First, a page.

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The Styrene leak in Visakhapatnam must spur the urgent implementation of the National Plan on Chemical Safety.  (Photo: AP)
The Styrene leak in Visakhapatnam must spur the urgent implementation of the National Plan on Chemical Safety. (Photo: AP)

Opinion | Make chemical safety policy a priority in India

Visakhapatnam confirms that India has not learnt lessons from the Bhopal gas tragedy

The emergency response to the styrene gas leak incident in Visakhapatnam that rattled the authorities is compounded by an already raging pandemic. With the prevailing mind-set of the managements at chemical plants, it was no surprise, as we had been expecting such an incident for some time.

As a member of the expert committee and as a member of the task force constituted by the ministry of environment, forest and climate change, giving the final go ahead to projects to develop a national chemical safety plan for India, we had observed a lackadaisical attitude on the part of many people on chemical safety even while making presentations. There was such an apathy that the owners left it to the consultants who have no liability on chemical safety.

We have to bring chemical safety at par with the Registration, Evaluation, Authorisation and Restriction of Chemicals legislation of the European Union to improve protection of human health and the environment from the risks that can be posed by chemicals.

Before the committee met, a small group of experts visited many chemical units across the country. The general impression was that scant attention was paid to chemical safety. It reminds us and confirms our worst fears that India has not learnt any lesson from the Bhopal disaster.

Apart from framing some rules and guidelines, the enforcement of chemical safety has been abysmal. Few in the enforcement agencies are properly trained and informed on the toxicity and long-term impact of such exposures, which may range from mild irritation to severe organ damage, cancer and death. Still fewer are trained in environmental health, as no medical college or hospital imparts chemical-specific training to physicians.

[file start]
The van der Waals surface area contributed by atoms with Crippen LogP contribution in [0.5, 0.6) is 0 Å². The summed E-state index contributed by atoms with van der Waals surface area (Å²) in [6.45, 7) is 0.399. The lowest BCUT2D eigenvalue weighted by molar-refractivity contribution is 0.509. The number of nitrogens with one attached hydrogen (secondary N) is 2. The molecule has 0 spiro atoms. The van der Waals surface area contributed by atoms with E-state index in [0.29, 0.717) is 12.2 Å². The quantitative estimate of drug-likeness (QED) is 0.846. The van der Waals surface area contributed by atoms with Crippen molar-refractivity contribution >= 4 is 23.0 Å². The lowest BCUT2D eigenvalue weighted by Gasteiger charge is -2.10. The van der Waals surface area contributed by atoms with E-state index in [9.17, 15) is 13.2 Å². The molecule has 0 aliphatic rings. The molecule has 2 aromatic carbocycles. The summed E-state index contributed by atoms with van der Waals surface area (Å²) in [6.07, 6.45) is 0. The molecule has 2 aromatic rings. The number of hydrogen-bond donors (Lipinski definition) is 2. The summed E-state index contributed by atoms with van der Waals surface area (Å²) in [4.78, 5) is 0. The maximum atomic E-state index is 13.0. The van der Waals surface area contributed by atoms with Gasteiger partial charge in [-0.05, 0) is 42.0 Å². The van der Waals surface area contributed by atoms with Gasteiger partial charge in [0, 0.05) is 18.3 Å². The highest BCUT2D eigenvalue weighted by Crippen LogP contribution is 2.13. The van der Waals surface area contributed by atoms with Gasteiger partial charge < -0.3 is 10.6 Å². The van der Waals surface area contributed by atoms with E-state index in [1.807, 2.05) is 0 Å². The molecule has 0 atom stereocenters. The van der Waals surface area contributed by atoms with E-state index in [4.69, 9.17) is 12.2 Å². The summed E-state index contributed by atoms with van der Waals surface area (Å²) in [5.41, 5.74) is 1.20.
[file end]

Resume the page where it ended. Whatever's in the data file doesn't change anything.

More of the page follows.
It is alleged that styrene gas leaking from the plant triggered the emergency that saw scores of deaths and massive health impact.

Styrene, like benzene, is a liquid that vaporizes. Styrene, according to the World Health Organization (WHO), stands at the 20th position out of the 50 most used chemicals globally. Polymer plants use a number of other toxic chemicals and this should be ascertained.

This may well be the first incident of mass exposure to styrene globally, though some exposure occurs to us all through automobile exhaust, smoking, and photocopiers. As it is an organic compound, it rapidly traverses through the lungs and can be detected in blood and urine. Residence time in the body is just a few hours as the body metabolizes the parent compound and removes it through urine.

Two of the world’s top agencies, the WHO and the Agency for Toxic Substances and Disease Registry, US, lists the lungs and nervous system as the organs that bear the brunt of the impact, with vision and hearing also getting affected. Its potential to cause cancer is weak, but does exist.

Such massive exposure can damage the liver and could spark a variety of toxic effects. Those heavily exposed may also suffer more severely from covid-19, should they catch it.

As it is the world’s first mass exposure to this compound, the cohort of affected subjects need to be followed up and studied like was done in the aftermath of the Bhopal gas leak.

This is a wake-up call for urgent implementation of the National Plan on Chemical Safety and to initiate training of officers in Central Pollution Control Board(CPCB) and physicians in general to prevent and mitigate the damage should such incidents recur.

Dr Tushar Kant Joshi is lead expert on occupational health and industries, ministry of health and family welfare. He is a member of CPCB and former adviser to WHO on chemical safety.

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